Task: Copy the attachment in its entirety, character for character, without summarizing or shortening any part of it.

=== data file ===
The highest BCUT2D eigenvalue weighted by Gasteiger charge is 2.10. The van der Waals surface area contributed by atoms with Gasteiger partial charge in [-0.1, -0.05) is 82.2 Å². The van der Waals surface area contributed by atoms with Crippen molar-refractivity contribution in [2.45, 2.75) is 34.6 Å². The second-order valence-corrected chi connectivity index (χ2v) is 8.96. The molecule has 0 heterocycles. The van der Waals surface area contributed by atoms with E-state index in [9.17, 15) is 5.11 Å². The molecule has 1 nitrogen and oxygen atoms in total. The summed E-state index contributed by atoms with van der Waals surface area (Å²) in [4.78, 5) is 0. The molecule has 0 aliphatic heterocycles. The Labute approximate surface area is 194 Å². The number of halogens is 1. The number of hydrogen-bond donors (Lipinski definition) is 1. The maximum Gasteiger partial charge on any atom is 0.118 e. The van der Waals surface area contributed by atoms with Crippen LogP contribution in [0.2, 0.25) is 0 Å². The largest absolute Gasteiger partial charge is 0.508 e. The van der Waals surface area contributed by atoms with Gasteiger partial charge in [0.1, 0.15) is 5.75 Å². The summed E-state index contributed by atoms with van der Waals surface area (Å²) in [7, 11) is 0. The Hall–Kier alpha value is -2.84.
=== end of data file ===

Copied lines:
The highest BCUT2D eigenvalue weighted by Gasteiger charge is 2.10. The van der Waals surface area contributed by atoms with Gasteiger partial charge in [-0.1, -0.05) is 82.2 Å². The van der Waals surface area contributed by atoms with Crippen molar-refractivity contribution in [2.45, 2.75) is 34.6 Å². The second-order valence-corrected chi connectivity index (χ2v) is 8.96. The molecule has 0 heterocycles. The van der Waals surface area contributed by atoms with E-state index in [9.17, 15) is 5.11 Å². The molecule has 1 nitrogen and oxygen atoms in total. The summed E-state index contributed by atoms with van der Waals surface area (Å²) in [4.78, 5) is 0. The molecule has 0 aliphatic heterocycles. The Labute approximate surface area is 194 Å². The number of halogens is 1. The number of hydrogen-bond donors (Lipinski definition) is 1. The maximum Gasteiger partial charge on any atom is 0.118 e. The van der Waals surface area contributed by atoms with Crippen LogP contribution in [0.2, 0.25) is 0 Å². The largest absolute Gasteiger partial charge is 0.508 e. The van der Waals surface area contributed by atoms with Gasteiger partial charge in [0.1, 0.15) is 5.75 Å². The summed E-state index contributed by atoms with van der Waals surface area (Å²) in [7, 11) is 0. The Hall–Kier alpha value is -2.84.